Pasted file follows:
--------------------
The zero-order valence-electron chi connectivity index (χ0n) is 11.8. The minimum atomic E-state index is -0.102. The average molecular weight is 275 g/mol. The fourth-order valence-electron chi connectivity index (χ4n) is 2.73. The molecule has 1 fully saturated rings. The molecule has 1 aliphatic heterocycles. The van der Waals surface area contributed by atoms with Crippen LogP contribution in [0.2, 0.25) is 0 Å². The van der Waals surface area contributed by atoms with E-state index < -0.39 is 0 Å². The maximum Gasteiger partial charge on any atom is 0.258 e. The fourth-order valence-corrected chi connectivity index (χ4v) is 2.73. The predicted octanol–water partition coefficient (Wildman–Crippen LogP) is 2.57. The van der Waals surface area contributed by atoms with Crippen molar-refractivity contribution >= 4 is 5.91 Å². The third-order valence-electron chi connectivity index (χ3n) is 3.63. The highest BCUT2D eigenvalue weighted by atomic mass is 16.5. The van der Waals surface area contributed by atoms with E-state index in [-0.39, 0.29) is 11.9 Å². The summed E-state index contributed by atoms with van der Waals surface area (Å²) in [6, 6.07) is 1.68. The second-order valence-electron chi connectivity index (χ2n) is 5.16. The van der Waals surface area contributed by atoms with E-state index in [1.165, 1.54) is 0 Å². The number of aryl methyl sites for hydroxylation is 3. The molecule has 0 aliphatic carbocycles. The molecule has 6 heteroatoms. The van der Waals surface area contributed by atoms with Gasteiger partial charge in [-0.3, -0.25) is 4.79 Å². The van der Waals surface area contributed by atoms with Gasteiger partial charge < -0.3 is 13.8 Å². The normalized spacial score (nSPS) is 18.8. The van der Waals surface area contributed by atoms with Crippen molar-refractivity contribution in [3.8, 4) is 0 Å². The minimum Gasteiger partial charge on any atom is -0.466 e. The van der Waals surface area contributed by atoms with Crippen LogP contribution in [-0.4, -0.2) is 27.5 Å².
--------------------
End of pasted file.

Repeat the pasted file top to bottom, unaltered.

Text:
The zero-order valence-electron chi connectivity index (χ0n) is 11.8. The minimum atomic E-state index is -0.102. The average molecular weight is 275 g/mol. The fourth-order valence-electron chi connectivity index (χ4n) is 2.73. The molecule has 1 fully saturated rings. The molecule has 1 aliphatic heterocycles. The van der Waals surface area contributed by atoms with Crippen LogP contribution in [0.2, 0.25) is 0 Å². The van der Waals surface area contributed by atoms with E-state index < -0.39 is 0 Å². The maximum Gasteiger partial charge on any atom is 0.258 e. The fourth-order valence-corrected chi connectivity index (χ4v) is 2.73. The predicted octanol–water partition coefficient (Wildman–Crippen LogP) is 2.57. The van der Waals surface area contributed by atoms with Crippen molar-refractivity contribution >= 4 is 5.91 Å². The third-order valence-electron chi connectivity index (χ3n) is 3.63. The highest BCUT2D eigenvalue weighted by atomic mass is 16.5. The van der Waals surface area contributed by atoms with E-state index in [-0.39, 0.29) is 11.9 Å². The summed E-state index contributed by atoms with van der Waals surface area (Å²) in [6, 6.07) is 1.68. The second-order valence-electron chi connectivity index (χ2n) is 5.16. The van der Waals surface area contributed by atoms with E-state index in [1.165, 1.54) is 0 Å². The number of aryl methyl sites for hydroxylation is 3. The molecule has 0 aliphatic carbocycles. The molecule has 6 heteroatoms. The van der Waals surface area contributed by atoms with Gasteiger partial charge in [-0.3, -0.25) is 4.79 Å². The van der Waals surface area contributed by atoms with Gasteiger partial charge < -0.3 is 13.8 Å². The normalized spacial score (nSPS) is 18.8. The van der Waals surface area contributed by atoms with Crippen molar-refractivity contribution in [3.8, 4) is 0 Å². The minimum Gasteiger partial charge on any atom is -0.466 e. The van der Waals surface area contributed by atoms with Crippen LogP contribution in [-0.4, -0.2) is 27.5 Å².